Sunday, October 21, 2012

Don't Get In To Classrooms Enough? Create 'Windows'!

"I wish I could get into classrooms more than I do right now".

While likely not a hundred percent of administrators, I am sure that most Principals and Vice-Principals have had this phrase pass through their lips at one point or another during the course of their career.  With the demands of student dealings, teacher questions, parent conferences, meetings with district personnel, break and lunch supervision, and the seemingly endless avalanche of paperwork that falls on to their desks, administrators can easily be crushed under the weight of day-to-day operations in their schools.  I am not complaining--it's just a reality sometimes.  Like many teachers and administrators in education, I often find myself creating a 'to-do list' before the day starts, and by the time the day ends, I not only have accomplished exactly none of my must-do tasks for the day, I actually have a few new ones tacked on.  And suddenly getting into classrooms, one of my favourite and most important pieces of my job as an administrator, falls off of the side of my desk.

But there are some different ways that I try to 'get into the classroom' that don't involve my physically being there.  I can do some things later in the evening, once my kids have gone to bed.  One of these ways I try to create a 'window' into the classrooms of our 80 teachers is through reading and providing feedback on the syllabus for their courses, or course outlines.  "Course outlines?", you say, "Aren't they those boring one sheeters that tend to be the first thing to rip out of a student's binder?  No one pays attention to those.".  I grant you that in the past, I might have agreed with that.  However, that was my fault.  I rarely looked at them unless there was some sort of issue in the classroom, and I certainly never discussed them with the teacher.  But four years ago, I decided that if I was going to request them, and teachers were going to go through the effort of doing them, they deserved my feedback.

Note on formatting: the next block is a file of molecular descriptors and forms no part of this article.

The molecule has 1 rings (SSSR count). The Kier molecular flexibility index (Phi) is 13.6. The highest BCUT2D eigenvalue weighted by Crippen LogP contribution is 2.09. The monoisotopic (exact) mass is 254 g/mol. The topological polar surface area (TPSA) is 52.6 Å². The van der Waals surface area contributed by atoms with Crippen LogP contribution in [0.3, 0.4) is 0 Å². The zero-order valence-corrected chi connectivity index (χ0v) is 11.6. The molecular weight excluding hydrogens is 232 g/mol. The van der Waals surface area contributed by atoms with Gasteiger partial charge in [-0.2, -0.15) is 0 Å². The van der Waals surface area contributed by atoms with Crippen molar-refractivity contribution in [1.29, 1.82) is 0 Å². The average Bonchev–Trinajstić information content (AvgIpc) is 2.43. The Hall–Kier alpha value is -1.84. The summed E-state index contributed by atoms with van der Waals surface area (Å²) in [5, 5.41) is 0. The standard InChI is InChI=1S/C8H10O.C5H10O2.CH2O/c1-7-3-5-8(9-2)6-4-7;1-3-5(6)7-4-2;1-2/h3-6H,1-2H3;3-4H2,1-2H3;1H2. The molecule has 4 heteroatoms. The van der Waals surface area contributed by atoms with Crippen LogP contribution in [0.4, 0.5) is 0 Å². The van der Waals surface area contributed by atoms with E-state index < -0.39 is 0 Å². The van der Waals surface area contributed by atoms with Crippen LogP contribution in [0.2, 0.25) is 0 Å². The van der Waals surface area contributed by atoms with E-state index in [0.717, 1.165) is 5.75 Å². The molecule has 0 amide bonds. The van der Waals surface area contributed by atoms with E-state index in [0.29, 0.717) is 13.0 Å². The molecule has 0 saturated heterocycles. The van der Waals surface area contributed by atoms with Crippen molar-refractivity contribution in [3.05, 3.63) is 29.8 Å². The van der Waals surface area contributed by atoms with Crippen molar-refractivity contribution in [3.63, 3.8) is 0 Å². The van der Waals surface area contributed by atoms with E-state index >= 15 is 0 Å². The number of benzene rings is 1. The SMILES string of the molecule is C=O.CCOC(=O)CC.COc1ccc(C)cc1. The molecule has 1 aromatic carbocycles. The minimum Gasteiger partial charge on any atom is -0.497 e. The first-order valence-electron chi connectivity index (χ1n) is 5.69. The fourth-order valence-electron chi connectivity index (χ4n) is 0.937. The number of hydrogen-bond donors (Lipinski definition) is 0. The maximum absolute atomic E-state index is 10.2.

I believe that course outlines need to serve a number of purposes for students and parents:
  • They need to inform the student and the parent, in student-friendly language
    • the specific skills and outcomes that they will have learned by the end of the course
    • the methods by which the outcomes will be evaluated
    • the supports and interventions that will be in place should they struggle with learning those outcomes
    • the means by which students can accelerate should they master the outcomes
  • They need to detail a communication protocol with the student and the parent that demonstrates frequent, two-way dialogue
    • with the teacher's email provided, and the parent's email sought so that asynchronous communication can take place, rather than the dreaded 'telephone tag'
    • with an indication of regular progress updates to regularly inform students and parents about how a student is meeting the learning outcomes of the course
    • with suggestions about how parents can be positively involved in supporting their student.
  • They need to get the student and the parent excited about the course!  I like to think that we never see our courses as 'mandatory'.  We should approach our courses as electives, where we are 'marketing' our course to students in a way that gets them pumped up and engaged before they even start the class!
But course outlines also serve several purposes for me in terms of starting a conversation with the teacher in a number of areas: